changing perceptions & EPITAPH

changing perceptions & EPITAPH
by
Dan Locklair

changing perceptions, a five-movement choral cycle, was commissioned and premiered in 1987 by The Choral Art Society of Portland, Maine (Dr. Robert Russell, Music Director). Composed in memory of my father, Archie Greer Locklair (1916-1986), changing perceptions & EPITAPH was the top prize winner of the 1989 Barlow International Composition Competition.

The poetry of changing perceptions concerns issues of life and death and begins (I – what do we know about life) and ends (V – like the river that passes away) with movements based on poetry by the Arizona poet, Carol Adler, from her collection, Day Lilies. Movement II, A.M.H., based on poetry by the Kennebunkport, Maine, poet, Christine Teale Howes, reflects on the grief of the birth, in 1962, of her stillborn son, Arthur McKeary Howes. In the piano part of this movement, early American composer Williams Billings’ moving hymn tune, When Jesus Wept, provides a pungent counterpoint to the freely composed choral parts. Movement III, Grief Poem, with words by the Japanese/Canadian poet, Joy Kogawa, is the only piece in the cycle that is sung unaccompanied. The poem for Movement IV, High Flight, was given widespread national attention when then-President Ronald Reagan used it to help console a nation in shock following the Challenger space capsule disaster. In 1939, the poet of “High Flight”, John G. Magee, Jr., came to the United States from Shanghai to enter Yale University on a full scholarship. Shortly thereafter, however, he withdrew from Yale and joined the Spitfire Squadron of the Royal Canadian Air Force only to be shot down and killed in 1941 at the age of nineteen. This poem, celebrating first flight, was written one year before his untimely death. Though not obvious, the well-known hymn tune, ST. ANNE (O God, Our Help in Ages Past) is spread throughout this movement in the dance-like piano accompaniment. Since “memories” are reflected in the final movement, the listeners’ memories are reflected back to the musical nature of Movement I.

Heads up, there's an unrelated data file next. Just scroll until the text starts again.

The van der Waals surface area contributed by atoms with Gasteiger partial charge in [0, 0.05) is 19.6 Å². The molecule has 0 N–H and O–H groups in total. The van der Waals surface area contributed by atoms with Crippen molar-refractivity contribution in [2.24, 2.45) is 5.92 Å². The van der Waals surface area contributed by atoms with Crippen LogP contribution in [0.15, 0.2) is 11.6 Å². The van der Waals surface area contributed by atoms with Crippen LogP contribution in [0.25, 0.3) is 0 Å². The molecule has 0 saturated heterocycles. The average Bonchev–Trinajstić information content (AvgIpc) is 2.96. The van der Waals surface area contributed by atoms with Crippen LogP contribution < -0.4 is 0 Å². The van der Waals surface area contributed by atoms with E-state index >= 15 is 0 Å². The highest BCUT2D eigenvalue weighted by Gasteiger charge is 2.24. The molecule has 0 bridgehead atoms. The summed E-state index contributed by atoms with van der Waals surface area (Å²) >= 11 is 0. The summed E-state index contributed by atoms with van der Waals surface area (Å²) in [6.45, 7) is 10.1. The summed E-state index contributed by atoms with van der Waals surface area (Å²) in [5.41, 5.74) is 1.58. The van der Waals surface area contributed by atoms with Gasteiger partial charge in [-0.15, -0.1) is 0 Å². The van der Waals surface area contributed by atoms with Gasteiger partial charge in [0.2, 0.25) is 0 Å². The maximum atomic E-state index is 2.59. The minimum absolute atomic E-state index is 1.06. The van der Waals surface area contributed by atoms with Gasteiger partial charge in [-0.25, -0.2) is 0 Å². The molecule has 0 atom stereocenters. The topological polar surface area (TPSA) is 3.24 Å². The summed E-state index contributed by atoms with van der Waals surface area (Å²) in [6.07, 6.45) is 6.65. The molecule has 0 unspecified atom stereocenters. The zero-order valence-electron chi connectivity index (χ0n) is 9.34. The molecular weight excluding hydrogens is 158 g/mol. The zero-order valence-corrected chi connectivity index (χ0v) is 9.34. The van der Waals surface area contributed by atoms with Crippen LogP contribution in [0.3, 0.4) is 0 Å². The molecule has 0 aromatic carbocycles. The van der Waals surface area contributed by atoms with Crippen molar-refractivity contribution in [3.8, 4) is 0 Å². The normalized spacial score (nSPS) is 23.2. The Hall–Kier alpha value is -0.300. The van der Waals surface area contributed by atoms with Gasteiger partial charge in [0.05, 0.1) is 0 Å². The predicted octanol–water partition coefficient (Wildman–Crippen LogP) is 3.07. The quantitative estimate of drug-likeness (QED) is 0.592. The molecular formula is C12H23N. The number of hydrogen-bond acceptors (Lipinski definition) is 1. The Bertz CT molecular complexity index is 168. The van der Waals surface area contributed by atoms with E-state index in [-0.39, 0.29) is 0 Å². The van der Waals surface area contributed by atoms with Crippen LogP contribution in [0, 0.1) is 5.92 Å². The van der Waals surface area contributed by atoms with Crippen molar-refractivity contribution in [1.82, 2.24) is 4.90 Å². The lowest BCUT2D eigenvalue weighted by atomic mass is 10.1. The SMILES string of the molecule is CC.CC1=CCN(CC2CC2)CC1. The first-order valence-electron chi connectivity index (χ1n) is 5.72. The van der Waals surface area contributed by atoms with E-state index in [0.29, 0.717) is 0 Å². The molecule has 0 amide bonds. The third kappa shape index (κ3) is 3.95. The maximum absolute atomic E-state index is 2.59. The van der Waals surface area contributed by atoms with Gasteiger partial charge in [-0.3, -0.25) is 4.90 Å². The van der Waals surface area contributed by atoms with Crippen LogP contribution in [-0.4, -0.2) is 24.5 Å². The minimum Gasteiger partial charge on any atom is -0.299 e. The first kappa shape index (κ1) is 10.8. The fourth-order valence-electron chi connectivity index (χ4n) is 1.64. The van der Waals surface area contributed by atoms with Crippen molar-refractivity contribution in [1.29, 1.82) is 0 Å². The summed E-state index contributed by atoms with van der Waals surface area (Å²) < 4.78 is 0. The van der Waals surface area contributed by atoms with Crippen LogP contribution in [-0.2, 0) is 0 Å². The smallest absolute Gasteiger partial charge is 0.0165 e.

Dedicated to Bob Russell and sent as a gift to The Choral Art Society, the brief EPITAPH is intended to always be sung after the five-movement changing perceptions is sung and acknowledged by the audience. Based on an epitaph from an old Norfolk, England, tombstone, it reminds us that even death needs not always be taken seriously!

Dan Locklair
Winston-Salem, NC